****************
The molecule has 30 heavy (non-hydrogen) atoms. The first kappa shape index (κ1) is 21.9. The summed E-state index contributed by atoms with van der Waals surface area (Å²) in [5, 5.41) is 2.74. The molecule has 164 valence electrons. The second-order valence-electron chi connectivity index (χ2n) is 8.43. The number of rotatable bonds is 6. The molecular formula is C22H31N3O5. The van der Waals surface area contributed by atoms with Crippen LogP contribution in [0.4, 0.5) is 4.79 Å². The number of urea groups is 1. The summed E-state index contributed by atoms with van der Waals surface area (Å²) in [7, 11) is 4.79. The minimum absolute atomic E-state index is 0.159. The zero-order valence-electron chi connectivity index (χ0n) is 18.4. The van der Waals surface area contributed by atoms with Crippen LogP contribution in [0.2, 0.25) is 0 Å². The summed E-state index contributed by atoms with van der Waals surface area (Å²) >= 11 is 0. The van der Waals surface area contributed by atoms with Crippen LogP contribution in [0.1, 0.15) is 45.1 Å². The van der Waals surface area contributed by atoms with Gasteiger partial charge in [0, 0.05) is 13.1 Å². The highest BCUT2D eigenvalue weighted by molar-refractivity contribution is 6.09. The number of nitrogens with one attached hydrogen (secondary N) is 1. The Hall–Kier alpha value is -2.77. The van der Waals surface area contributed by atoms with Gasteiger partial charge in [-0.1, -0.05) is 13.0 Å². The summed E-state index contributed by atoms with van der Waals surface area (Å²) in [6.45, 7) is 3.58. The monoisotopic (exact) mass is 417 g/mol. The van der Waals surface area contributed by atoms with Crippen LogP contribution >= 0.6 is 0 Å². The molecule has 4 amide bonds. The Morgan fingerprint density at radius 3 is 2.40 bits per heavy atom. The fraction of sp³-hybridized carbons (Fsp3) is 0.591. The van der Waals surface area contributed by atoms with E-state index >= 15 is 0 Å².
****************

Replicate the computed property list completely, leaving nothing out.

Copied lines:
The molecule has 30 heavy (non-hydrogen) atoms. The first kappa shape index (κ1) is 21.9. The summed E-state index contributed by atoms with van der Waals surface area (Å²) in [5, 5.41) is 2.74. The molecule has 164 valence electrons. The second-order valence-electron chi connectivity index (χ2n) is 8.43. The number of rotatable bonds is 6. The molecular formula is C22H31N3O5. The van der Waals surface area contributed by atoms with Crippen LogP contribution in [0.4, 0.5) is 4.79 Å². The number of urea groups is 1. The summed E-state index contributed by atoms with van der Waals surface area (Å²) in [7, 11) is 4.79. The minimum absolute atomic E-state index is 0.159. The zero-order valence-electron chi connectivity index (χ0n) is 18.4. The van der Waals surface area contributed by atoms with Crippen LogP contribution in [0.2, 0.25) is 0 Å². The summed E-state index contributed by atoms with van der Waals surface area (Å²) >= 11 is 0. The van der Waals surface area contributed by atoms with Crippen LogP contribution in [0.1, 0.15) is 45.1 Å². The van der Waals surface area contributed by atoms with Gasteiger partial charge in [0, 0.05) is 13.1 Å². The highest BCUT2D eigenvalue weighted by molar-refractivity contribution is 6.09. The number of nitrogens with one attached hydrogen (secondary N) is 1. The Hall–Kier alpha value is -2.77. The van der Waals surface area contributed by atoms with Gasteiger partial charge in [-0.1, -0.05) is 13.0 Å². The summed E-state index contributed by atoms with van der Waals surface area (Å²) in [6.45, 7) is 3.58. The monoisotopic (exact) mass is 417 g/mol. The van der Waals surface area contributed by atoms with Crippen LogP contribution >= 0.6 is 0 Å². The molecule has 4 amide bonds. The Morgan fingerprint density at radius 3 is 2.40 bits per heavy atom. The fraction of sp³-hybridized carbons (Fsp3) is 0.591. The van der Waals surface area contributed by atoms with E-state index >= 15 is 0 Å².